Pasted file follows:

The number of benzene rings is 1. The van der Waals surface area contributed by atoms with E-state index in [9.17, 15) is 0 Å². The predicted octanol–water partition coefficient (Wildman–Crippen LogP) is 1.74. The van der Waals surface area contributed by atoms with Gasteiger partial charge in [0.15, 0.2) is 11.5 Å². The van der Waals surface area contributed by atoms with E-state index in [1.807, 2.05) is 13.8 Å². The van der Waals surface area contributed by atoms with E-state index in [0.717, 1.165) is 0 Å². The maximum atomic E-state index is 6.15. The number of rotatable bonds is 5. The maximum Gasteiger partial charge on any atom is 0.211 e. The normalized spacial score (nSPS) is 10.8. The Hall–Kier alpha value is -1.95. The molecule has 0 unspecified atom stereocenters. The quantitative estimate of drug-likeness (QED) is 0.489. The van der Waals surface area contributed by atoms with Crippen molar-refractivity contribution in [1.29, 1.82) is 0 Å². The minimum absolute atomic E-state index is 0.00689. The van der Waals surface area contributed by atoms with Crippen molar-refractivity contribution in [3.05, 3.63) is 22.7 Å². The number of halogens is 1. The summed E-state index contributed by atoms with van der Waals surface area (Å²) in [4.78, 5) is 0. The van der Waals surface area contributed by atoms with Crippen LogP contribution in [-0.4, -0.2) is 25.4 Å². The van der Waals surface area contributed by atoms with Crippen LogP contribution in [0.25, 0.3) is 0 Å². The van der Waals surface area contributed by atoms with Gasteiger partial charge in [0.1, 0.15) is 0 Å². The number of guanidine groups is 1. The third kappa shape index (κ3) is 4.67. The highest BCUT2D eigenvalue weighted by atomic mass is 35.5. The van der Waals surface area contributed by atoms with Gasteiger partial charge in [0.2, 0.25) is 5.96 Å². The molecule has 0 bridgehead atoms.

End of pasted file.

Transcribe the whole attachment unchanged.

The number of benzene rings is 1. The van der Waals surface area contributed by atoms with E-state index in [9.17, 15) is 0 Å². The predicted octanol–water partition coefficient (Wildman–Crippen LogP) is 1.74. The van der Waals surface area contributed by atoms with Gasteiger partial charge in [0.15, 0.2) is 11.5 Å². The van der Waals surface area contributed by atoms with E-state index in [1.807, 2.05) is 13.8 Å². The van der Waals surface area contributed by atoms with E-state index in [0.717, 1.165) is 0 Å². The maximum atomic E-state index is 6.15. The number of rotatable bonds is 5. The maximum Gasteiger partial charge on any atom is 0.211 e. The normalized spacial score (nSPS) is 10.8. The Hall–Kier alpha value is -1.95. The molecule has 0 unspecified atom stereocenters. The quantitative estimate of drug-likeness (QED) is 0.489. The van der Waals surface area contributed by atoms with Crippen molar-refractivity contribution in [1.29, 1.82) is 0 Å². The minimum absolute atomic E-state index is 0.00689. The van der Waals surface area contributed by atoms with Crippen molar-refractivity contribution in [3.05, 3.63) is 22.7 Å². The number of halogens is 1. The summed E-state index contributed by atoms with van der Waals surface area (Å²) in [4.78, 5) is 0. The van der Waals surface area contributed by atoms with Crippen LogP contribution in [-0.4, -0.2) is 25.4 Å². The van der Waals surface area contributed by atoms with Crippen LogP contribution in [0.25, 0.3) is 0 Å². The van der Waals surface area contributed by atoms with Gasteiger partial charge in [0.1, 0.15) is 0 Å². The number of guanidine groups is 1. The third kappa shape index (κ3) is 4.67. The highest BCUT2D eigenvalue weighted by atomic mass is 35.5. The van der Waals surface area contributed by atoms with Gasteiger partial charge in [0.2, 0.25) is 5.96 Å². The molecule has 0 bridgehead atoms.